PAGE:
Garden to pantry – Eating from the garden every day of the year

Eating from the garden every day of the year

For most of you long time gardeners this post will be old hat for you.  When you have gardened for a long time you learn how to store what you have grown and eating from the garden every day of the year is quite easy.  But for those of you just starting out on your garden adventures here’s a look at what we have stored for the winter, fresh, canned, and frozen!  Our different storage options combined with our cool and cold season gardens mean we eat something from the garden almost every day of the year!!

Eating from the garden every day of the year 1

Fresh Items in Storage

Lets start with the fresh un-preserved foods we have in storage:

Potatoes – In a book I once read it said if you ever want a chance of providing most of your own vegetables for your family then you have to learn to grow A LOT of potatoes.  We started out with about 150 pounds of potatoes in storage this year.  We don’t have a root cellar so we are storing them in coolers in the garage.  This is our first year storing them this way and it’s not working out as well as we had hoped.  We have already seen a little mildew on a few so we have opened the lids and are keeping them in a dark corner.  Next year I think I’m going to build a nice big wooden crate for them that will allow more air flow.  We have about 100 pounds left and that should last us a few more months.

Onions – We ended up with over 50 pounds between the two varieties we grew.  These too have been moved out to the garage where it is cooler.  The Candy onions are not a real long storing onion so we maybe only have a month or two left before we will have to cut these up and move them to the freezer.  The copra on the other hand should last until May!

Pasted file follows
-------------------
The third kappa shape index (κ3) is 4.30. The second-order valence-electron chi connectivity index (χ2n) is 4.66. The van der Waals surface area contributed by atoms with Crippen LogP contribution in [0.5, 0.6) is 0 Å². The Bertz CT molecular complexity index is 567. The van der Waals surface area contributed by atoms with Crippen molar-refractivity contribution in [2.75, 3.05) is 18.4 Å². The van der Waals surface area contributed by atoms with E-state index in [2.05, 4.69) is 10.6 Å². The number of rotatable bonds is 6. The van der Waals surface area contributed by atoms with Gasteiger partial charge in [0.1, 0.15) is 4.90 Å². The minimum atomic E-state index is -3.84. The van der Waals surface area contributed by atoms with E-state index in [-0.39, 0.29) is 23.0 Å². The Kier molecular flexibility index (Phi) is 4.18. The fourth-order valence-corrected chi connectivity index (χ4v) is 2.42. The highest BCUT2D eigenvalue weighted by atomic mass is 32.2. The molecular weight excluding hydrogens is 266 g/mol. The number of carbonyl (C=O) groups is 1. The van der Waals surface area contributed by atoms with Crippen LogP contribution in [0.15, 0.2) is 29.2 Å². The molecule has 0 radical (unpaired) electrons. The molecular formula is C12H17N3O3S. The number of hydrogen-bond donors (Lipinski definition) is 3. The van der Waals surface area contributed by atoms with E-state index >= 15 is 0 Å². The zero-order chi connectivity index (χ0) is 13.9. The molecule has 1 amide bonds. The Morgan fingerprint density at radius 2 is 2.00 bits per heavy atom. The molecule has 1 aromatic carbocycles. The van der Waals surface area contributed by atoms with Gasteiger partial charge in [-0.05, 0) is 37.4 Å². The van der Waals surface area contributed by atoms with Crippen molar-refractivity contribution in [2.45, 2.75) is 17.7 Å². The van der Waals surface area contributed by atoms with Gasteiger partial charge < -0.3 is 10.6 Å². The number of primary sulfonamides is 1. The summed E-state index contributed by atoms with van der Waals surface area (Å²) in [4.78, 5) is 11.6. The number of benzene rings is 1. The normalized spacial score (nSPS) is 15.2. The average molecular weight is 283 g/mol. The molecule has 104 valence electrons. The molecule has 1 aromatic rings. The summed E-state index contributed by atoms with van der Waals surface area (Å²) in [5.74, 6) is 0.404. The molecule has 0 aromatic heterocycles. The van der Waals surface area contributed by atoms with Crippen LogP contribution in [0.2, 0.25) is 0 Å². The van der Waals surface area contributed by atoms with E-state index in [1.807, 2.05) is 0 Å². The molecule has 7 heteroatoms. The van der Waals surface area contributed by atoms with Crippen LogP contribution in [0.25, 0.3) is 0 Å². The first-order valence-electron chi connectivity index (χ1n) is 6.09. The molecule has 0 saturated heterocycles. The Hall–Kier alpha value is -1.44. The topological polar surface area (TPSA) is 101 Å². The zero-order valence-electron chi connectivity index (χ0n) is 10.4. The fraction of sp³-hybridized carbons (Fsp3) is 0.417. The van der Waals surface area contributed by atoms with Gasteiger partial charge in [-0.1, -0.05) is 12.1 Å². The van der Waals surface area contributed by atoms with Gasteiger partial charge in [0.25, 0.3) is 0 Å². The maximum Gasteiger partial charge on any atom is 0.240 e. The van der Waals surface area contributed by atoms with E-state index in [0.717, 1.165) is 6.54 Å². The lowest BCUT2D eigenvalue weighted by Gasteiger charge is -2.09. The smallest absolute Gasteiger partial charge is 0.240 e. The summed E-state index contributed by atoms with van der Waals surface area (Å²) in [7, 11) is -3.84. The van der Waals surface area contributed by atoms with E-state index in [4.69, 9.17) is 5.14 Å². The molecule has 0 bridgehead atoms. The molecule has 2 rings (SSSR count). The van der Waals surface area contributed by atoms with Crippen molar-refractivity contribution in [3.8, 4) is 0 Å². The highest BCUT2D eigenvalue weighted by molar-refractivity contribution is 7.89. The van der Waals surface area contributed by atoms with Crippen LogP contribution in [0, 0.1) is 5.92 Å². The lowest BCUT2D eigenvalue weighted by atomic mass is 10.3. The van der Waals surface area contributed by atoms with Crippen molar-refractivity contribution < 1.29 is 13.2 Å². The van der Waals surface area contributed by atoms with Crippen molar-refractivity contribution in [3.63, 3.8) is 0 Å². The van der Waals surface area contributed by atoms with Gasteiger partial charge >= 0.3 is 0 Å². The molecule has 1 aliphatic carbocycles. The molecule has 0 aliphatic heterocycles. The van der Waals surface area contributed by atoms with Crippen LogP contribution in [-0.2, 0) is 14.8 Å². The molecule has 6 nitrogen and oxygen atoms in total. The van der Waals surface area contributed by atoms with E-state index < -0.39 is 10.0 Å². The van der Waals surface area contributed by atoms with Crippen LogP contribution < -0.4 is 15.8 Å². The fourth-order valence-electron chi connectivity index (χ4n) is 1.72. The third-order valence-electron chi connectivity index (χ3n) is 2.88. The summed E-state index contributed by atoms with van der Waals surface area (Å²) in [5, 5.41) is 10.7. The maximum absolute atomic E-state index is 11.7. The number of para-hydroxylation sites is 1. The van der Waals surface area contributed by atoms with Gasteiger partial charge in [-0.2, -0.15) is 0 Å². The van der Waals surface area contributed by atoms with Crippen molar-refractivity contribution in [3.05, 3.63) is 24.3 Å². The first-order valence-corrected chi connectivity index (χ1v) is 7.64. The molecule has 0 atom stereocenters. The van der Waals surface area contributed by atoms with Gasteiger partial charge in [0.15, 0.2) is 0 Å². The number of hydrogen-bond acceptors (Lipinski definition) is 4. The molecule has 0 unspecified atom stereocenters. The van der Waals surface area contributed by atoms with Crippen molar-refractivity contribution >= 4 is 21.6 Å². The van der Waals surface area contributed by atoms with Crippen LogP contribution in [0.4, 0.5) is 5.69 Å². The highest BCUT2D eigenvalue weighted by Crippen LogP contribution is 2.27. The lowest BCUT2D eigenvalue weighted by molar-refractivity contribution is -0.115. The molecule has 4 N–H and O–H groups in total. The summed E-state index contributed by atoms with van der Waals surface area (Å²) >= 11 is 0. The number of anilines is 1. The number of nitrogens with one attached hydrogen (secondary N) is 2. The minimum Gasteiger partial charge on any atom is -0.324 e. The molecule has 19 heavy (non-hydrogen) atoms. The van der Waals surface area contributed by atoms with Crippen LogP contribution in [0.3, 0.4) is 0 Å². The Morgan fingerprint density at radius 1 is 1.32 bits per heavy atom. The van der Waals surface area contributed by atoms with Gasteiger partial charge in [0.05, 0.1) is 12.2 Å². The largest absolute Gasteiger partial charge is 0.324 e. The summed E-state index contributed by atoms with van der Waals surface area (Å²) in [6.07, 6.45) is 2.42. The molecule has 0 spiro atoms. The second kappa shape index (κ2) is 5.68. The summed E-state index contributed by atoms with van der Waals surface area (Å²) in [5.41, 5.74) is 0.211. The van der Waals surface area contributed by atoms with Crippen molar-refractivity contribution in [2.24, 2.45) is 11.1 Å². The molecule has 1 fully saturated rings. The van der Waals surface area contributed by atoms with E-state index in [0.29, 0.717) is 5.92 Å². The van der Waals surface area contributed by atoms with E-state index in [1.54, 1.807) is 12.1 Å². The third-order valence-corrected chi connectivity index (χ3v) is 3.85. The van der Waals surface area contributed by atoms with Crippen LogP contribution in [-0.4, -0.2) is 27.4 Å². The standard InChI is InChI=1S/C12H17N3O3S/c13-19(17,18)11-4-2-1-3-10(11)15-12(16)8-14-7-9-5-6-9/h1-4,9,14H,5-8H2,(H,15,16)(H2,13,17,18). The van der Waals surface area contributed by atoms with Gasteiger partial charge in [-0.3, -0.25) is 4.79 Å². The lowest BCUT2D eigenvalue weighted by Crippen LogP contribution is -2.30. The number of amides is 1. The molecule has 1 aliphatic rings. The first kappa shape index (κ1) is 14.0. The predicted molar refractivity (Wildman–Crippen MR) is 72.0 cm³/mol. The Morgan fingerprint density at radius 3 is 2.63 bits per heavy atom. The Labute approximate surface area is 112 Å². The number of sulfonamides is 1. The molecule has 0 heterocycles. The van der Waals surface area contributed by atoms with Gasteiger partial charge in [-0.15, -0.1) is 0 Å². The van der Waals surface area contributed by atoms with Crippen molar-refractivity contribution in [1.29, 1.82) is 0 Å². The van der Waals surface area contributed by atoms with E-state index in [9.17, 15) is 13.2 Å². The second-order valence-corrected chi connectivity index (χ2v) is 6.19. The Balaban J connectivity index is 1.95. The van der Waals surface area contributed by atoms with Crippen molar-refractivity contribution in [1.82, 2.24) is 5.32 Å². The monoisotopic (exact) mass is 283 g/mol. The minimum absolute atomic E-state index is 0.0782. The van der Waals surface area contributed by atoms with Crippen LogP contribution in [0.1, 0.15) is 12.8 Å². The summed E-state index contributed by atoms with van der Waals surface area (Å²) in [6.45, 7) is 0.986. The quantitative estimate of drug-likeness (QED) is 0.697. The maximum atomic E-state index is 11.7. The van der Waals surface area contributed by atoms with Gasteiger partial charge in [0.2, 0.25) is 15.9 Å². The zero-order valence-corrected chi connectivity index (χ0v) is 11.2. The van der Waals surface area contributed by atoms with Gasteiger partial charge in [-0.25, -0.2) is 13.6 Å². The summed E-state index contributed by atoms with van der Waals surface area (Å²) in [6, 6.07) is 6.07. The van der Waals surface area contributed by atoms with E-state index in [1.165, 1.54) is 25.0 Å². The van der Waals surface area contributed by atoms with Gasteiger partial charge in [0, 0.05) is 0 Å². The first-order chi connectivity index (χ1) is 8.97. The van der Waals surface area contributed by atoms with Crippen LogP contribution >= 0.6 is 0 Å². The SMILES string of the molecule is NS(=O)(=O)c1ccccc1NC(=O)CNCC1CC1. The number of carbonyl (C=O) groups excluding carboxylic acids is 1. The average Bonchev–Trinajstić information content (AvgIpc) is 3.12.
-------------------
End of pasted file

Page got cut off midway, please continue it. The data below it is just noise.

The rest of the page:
Green Tomatoes – We also still have around 20 pounds of tomatoes ripening in the garage.  About 1/2 of them are really ready to eat, so if we don’t use them up soon we will put them in the freezer.  The others will sit and slowly ripen over the next month or so.  None of these are as tasty as vine ripened but they are still garden grown!

Apples – We have a big box of Fuji apples that we bought from a local farmer.  We keep these out in the garage where it’s cool as well.  Most of these will be eaten fresh but they are also there so we can make a nice homemade apple pie or two for Thanksgiving.

Eating from the garden every day of the year 2


Canned Goods

We don’t do a lot of canning.  We have a pressure cooker but we really hate using it.  Most of what we can, we do in the water bath canner.

Pickles – Our cucumber harvest was pretty small this year so we didn’t can many pickles, in fact we only did a half batch and most of them are already gone, but we still have a few.

Beets – We also pickled beets this year and we have 5 bottles of them left.  They turned out AWESOME so I don’t expect they will last much longer as Valerie and I are eating them like crazy.  Next year we are doing a ton more.

Tomatoes – Most of our canning efforts went to tomatoes.  We ended up with 65 quarts this year which is our best year yet.  It will feel good to not have to ration bottles of tomatoes all winter.  We will use these in soups, casseroles, and sauces until we have fresh tomatoes again in July.

Eating from the garden every day of the year

Frozen Food

We like to freeze veggies and fruits.  Yes I know if the zombie apocalypse ever happens we won’t have a freezer but we know how to can, we just prefer freezing as it preserves the flavor and nutrients better.

Peaches – These also came from our local farmer and we have 16 quart bags we use for pies, cobblers and breakfast toppings.

Tomatoes – This is something new for us this year.  We read about freezing tomatoes on several blogs and as the season ended this year and we were sick and tired of canning tomatoes we decided to give this a try.  We have 5 gallon sized bags that we will use in soups and as salsa.